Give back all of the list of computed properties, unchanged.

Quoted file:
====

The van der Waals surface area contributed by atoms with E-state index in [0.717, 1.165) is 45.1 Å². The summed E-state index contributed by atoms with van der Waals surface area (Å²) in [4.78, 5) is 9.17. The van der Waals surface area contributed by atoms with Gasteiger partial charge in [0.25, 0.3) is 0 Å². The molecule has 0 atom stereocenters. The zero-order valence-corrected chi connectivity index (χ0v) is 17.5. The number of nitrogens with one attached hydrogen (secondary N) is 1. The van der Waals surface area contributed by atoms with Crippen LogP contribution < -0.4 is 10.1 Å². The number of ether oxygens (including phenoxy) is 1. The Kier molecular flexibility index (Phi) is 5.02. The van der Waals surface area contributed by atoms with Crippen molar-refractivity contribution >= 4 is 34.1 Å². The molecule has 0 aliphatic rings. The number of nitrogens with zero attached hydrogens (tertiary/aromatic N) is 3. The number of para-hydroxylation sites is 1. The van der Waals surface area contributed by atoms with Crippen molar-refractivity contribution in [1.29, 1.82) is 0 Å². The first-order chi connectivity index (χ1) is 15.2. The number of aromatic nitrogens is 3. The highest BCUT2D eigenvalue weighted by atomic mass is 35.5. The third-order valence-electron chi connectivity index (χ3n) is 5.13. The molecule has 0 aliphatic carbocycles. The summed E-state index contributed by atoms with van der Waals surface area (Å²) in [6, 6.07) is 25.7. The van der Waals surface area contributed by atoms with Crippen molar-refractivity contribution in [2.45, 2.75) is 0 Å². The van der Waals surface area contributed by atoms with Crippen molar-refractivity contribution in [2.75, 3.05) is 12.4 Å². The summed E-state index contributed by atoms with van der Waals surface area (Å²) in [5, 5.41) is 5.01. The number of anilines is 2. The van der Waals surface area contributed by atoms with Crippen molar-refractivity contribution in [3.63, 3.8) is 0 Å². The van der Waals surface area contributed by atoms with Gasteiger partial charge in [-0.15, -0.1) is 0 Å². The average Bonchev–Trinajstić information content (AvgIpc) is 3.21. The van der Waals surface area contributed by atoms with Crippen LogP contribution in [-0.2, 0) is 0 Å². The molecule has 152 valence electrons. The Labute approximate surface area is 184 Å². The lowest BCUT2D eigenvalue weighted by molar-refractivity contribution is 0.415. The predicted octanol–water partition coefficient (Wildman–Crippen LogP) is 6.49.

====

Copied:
The van der Waals surface area contributed by atoms with E-state index in [0.717, 1.165) is 45.1 Å². The summed E-state index contributed by atoms with van der Waals surface area (Å²) in [4.78, 5) is 9.17. The van der Waals surface area contributed by atoms with Gasteiger partial charge in [0.25, 0.3) is 0 Å². The molecule has 0 atom stereocenters. The zero-order valence-corrected chi connectivity index (χ0v) is 17.5. The number of nitrogens with one attached hydrogen (secondary N) is 1. The van der Waals surface area contributed by atoms with Crippen LogP contribution < -0.4 is 10.1 Å². The number of ether oxygens (including phenoxy) is 1. The Kier molecular flexibility index (Phi) is 5.02. The van der Waals surface area contributed by atoms with Crippen molar-refractivity contribution >= 4 is 34.1 Å². The molecule has 0 aliphatic rings. The number of nitrogens with zero attached hydrogens (tertiary/aromatic N) is 3. The number of para-hydroxylation sites is 1. The van der Waals surface area contributed by atoms with Crippen molar-refractivity contribution in [1.29, 1.82) is 0 Å². The first-order chi connectivity index (χ1) is 15.2. The number of aromatic nitrogens is 3. The highest BCUT2D eigenvalue weighted by atomic mass is 35.5. The third-order valence-electron chi connectivity index (χ3n) is 5.13. The molecule has 0 aliphatic carbocycles. The summed E-state index contributed by atoms with van der Waals surface area (Å²) in [6, 6.07) is 25.7. The van der Waals surface area contributed by atoms with Crippen molar-refractivity contribution in [2.45, 2.75) is 0 Å². The van der Waals surface area contributed by atoms with Crippen molar-refractivity contribution in [2.75, 3.05) is 12.4 Å². The summed E-state index contributed by atoms with van der Waals surface area (Å²) in [5, 5.41) is 5.01. The number of anilines is 2. The van der Waals surface area contributed by atoms with Crippen molar-refractivity contribution in [3.63, 3.8) is 0 Å². The van der Waals surface area contributed by atoms with Gasteiger partial charge in [-0.15, -0.1) is 0 Å². The average Bonchev–Trinajstić information content (AvgIpc) is 3.21. The van der Waals surface area contributed by atoms with Crippen LogP contribution in [-0.2, 0) is 0 Å². The molecule has 152 valence electrons. The Labute approximate surface area is 184 Å². The lowest BCUT2D eigenvalue weighted by molar-refractivity contribution is 0.415. The predicted octanol–water partition coefficient (Wildman–Crippen LogP) is 6.49.